Scope of Reproducibility

For a fixed parameter count and compute budget, the proposed algorithm (RigL) claims to directly train sparse networks that match or exceed the performance of existing dense-to-sparse training techniques (such as pruning). RigL does so while requiring constant Floating Point Operations (FLOPs) throughout training. The technique obtains state-of-the-art performance on a variety of tasks, including image classification and character-level language-modelling.


We implement RigL from scratch in Pytorch using boolean masks to simulate unstructured sparsity. We rely on the description provided in the original paper, and referred to the authors' code for only specific implementation detail such as handling overflow in ERK initialization. We evaluate sparse training using RigL for WideResNet-22-2 on CIFAR-10 and ResNet-50 on CIFAR-100, requiring 2 hours and 6 hours respectively per training run on a GTX 1080 GPU.


We reproduce RigL's performance on CIFAR-10 within 0.1% of the reported value. On both CIFAR-10/100, the central claim holds---given a fixed training budget, RigL surpasses existing dynamic-sparse training methods over a range of target sparsities. By training longer, the performance can match or exceed iterative pruning, while consuming constant FLOPs throughout training. We also show that there is little benefit in tuning RigL's hyper-parameters for every sparsity, initialization pair---the reference choice of hyperparameters is often close to optimal performance.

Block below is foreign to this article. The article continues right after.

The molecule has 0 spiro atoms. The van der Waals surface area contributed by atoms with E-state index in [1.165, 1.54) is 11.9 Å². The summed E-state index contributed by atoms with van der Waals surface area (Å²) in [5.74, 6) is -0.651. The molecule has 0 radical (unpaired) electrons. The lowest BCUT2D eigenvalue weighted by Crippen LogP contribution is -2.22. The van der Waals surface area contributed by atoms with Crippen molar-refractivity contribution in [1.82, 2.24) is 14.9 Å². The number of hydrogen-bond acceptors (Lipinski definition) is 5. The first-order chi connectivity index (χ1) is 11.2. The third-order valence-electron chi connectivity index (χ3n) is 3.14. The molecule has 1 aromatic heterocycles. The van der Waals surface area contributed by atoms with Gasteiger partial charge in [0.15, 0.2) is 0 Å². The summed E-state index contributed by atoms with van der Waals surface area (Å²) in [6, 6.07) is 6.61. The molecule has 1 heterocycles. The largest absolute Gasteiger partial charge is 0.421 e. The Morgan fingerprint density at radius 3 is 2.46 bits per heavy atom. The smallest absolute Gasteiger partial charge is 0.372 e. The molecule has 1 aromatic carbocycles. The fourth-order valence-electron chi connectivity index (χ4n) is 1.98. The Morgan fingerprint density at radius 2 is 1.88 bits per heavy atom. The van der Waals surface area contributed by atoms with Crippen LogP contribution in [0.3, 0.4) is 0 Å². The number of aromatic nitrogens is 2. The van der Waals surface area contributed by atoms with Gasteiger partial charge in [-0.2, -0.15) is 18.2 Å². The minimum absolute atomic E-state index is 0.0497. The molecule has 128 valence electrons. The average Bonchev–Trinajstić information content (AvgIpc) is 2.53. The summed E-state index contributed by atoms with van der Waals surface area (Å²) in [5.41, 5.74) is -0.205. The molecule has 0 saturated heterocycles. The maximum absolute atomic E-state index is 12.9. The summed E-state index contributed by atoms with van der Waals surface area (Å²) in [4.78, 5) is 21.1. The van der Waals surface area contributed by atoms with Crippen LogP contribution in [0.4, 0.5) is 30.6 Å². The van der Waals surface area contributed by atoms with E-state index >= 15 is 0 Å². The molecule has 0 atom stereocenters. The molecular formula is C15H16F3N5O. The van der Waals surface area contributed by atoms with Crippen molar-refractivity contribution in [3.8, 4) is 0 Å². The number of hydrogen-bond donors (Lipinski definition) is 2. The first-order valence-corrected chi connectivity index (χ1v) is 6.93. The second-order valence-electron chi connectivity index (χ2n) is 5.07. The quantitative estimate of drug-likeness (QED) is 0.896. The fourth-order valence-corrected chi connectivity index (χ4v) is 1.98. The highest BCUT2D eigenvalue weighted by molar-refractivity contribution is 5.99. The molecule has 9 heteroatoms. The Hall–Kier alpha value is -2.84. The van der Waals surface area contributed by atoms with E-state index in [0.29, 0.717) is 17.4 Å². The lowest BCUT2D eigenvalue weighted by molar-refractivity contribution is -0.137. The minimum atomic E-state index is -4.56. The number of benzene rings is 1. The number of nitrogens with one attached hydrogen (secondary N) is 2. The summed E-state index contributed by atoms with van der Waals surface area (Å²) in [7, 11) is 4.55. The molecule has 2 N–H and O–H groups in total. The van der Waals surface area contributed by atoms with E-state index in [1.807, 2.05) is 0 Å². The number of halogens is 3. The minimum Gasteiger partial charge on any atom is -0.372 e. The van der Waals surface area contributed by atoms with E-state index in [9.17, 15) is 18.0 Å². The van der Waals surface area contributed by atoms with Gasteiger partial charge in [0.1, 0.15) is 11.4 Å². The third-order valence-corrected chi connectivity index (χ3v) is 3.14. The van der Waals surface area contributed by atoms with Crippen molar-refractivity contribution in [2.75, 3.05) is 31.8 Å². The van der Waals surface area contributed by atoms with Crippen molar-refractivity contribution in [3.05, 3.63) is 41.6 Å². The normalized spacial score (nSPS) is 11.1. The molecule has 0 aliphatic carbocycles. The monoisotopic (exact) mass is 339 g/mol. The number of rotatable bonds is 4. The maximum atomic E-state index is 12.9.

Going beyond the original paper, we find that the optimal initialization scheme depends on the training constraint. While the Erdos-Renyi-Kernel distribution outperforms Random distribution for a fixed parameter count, for a fixed FLOP count, the latter performs better. Finally, redistributing layer-wise sparsity while training can bridge the performance gap between the two initialization schemes, but increases computational cost.

What was easy

The authors provide code for most of the experiments presented in the paper. The code was easy to run and allowed us to verify the correctness of our re-implementation. The paper also provided a thorough and clear description of the proposed algorithm without any obvious errors or confusing exposition.

What was difficult

Tuning hyperparameters involved multiple random seeds and took longer than anticipated. Verifying the correctness of a few baselines was tricky and required ensuring that the optimizer's gradient (or momentum) buffers were sparse (or dense) as specified by the algorithm. Compute limits restricted us from evaluating on larger datasets such as Imagenet.

Communication with original authors

We had responsive communication with the original authors, which helped clarify a few implementation and evaluation details, particularly regarding the FLOP counting procedure.


Sparse neural networks are a promising alternative to conventional dense networks—having comparatively greater parameter efficiency and lesser floating-point operations (FLOPs) during inference. However, their advantage is not as significant while training because present sparse training techniques involve multiple cycles of dense network training and subsequent pruning.
In the paper by Evci et al, the authors propose RigL, an algorithm for training sparse networks from scratch. The proposed method outperforms both prior art in training sparse networks, as well as existing dense-to-sparse training algorithms. By utilising dense gradients only during connectivity updates and avoiding any global sparsity redistribution, RigL can maintain a fixed computational cost and parameter count throughout training.
As a part of the ML Reproducibility Challenge, we replicate RigL from scratch and investigate if dynamic-sparse training confers significant practical benefits compared to existing sparsifying techniques.

Scope of Reproducibility